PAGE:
[Taxacom] validation of taxon names

Bradley Boyle bboyle at email.arizona.edu
Fri Feb 24 13:19:28 CST 2012


Hi all, 

This sub-thread about what to call the "parts" of a taxon name highlights yet another confusing disconnect between the languages of botany and zoology. I spend part of my time working on biodiversity informatics projects involving both botanists and zoologists. You would not believe the unproductive coding errors this little difference in terminology has caused.

Frank, as Richard points out, what you call "common language" is not common at all in botany. The dependent parts of taxon names, meaning strings which are meaningless in themselves unless paired with the name of the parent taxon, are epithets. Hence:

Poa annua (species name), annua (specific epithet)
Heliomeris longifolia var. annua (varietal name), annua (infraspecific epithet, or more precisely, varietal epithet)

In botany, it is not only confusing but simply incorrect to call an epithet a "species", "species name" or "specific name". This distinction is widely understood among botanists; confusion between the two is essentially nonexistent in my experience.

I know the ICBN and ICZN are officially independent, but there are times when I think it would benefit everyone to standardize at least some of our terminology.

Cheers,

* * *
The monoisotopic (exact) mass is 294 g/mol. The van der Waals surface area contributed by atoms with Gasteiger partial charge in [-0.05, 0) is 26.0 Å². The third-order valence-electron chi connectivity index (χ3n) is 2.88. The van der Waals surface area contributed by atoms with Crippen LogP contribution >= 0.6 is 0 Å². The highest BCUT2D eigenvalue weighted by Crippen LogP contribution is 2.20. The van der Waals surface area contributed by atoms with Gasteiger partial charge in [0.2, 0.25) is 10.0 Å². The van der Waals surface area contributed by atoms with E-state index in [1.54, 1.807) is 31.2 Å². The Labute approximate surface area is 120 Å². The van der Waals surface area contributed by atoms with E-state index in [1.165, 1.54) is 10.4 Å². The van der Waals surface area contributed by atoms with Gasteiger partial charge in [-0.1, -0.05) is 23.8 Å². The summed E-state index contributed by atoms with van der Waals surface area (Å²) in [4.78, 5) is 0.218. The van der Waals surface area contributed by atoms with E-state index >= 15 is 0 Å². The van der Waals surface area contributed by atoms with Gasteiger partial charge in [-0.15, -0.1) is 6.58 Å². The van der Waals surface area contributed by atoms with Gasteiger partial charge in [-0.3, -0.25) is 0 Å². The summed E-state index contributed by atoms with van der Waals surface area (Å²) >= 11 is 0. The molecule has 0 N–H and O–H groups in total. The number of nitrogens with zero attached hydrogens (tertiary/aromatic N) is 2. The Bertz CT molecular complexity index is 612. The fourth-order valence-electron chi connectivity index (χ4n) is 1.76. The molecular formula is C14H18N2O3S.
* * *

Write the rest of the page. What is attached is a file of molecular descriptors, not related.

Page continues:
Brad


On Feb 24, 2012, at 11:00 AM, taxacom-request at mailman.nhm.ku.edu wrote:

> Date: Thu, 23 Feb 2012 12:21:28 -0600
> From: "Richard Zander" <Richard.Zander at mobot.org>
> Subject: Re: [Taxacom] validation of taxon names
> To: <Frank.Krell at dmns.org>,	<kim at kimvdlinde.com>,	<fwelter at gwdg.de>
> Cc: taxacom at mailman.nhm.ku.edu
> Message-ID:
> 	<F96F97BCBD9C1C46A99B1FDBD2644C2F0126EA19 at MBGMail01.mobot.org>
> Content-Type: text/plain;	charset="iso-8859-1"
> 
> We botanists use "specific epithet" for the last word of the binomen. A species name is a binomen.
> 
> ??? 
> 
> * * * * * * * * * * * *
> Richard H. Zander
> Missouri Botanical Garden, PO Box 299, St. Louis, MO 63166-0299 USA  
> Web sites: http://www.mobot.org/plantscience/resbot/ and http://www.mobot.org/plantscience/bfna/bfnamenu.htm
> Modern Evolutionary Systematics Web site: http://www.mobot.org/plantscience/resbot/21EvSy.htm
> 
> -----Original Message-----
> From: taxacom-bounces at mailman.nhm.ku.edu [mailto:taxacom-bounces at mailman.nhm.ku.edu] On Behalf Of Frank.Krell at dmns.org
> Sent: Thursday, February 23, 2012 12:05 PM
> To: kim at kimvdlinde.com; fwelter at gwdg.de
> Cc: taxacom at mailman.nhm.ku.edu
> Subject: Re: [Taxacom] validation of taxon names
> 
> Well, Drosophila melanogaster (or Sophophora melanogaster) IS the species name.
> melanogaster is the specific name
> 
> I see no advantage to re-define what is even used in common language.
> 
> Frank
> 
> 
> Dr Frank T. Krell 
> Curator of Entomology 
> Commissioner, International Commission on Zoological Nomenclature
> Chair, ICZN ZooBank Committee
> Department of Zoology 
> Denver Museum of Nature & Science 
> 2001 Colorado Boulevard 
> Denver, CO 80205-5798 USA 
> Frank.Krell at dmns.org 
> Phone: (+1) (303) 370-8244 
> Fax: (+1) (303) 331-6492 
> http://www.dmns.org/science/museum-scientists/frank-krell
> lab page: http://www.dmns.org/krell-lab

__________________________________

Brad Boyle, Ph.D.
Dept. of Ecology and Evolutionary Biology
University of Arizona
BSW 310
P.O. Box 210088
Tucson, AZ 85721, USA

520-626-3336
bboyle at email.arizona.edu
__________________________________





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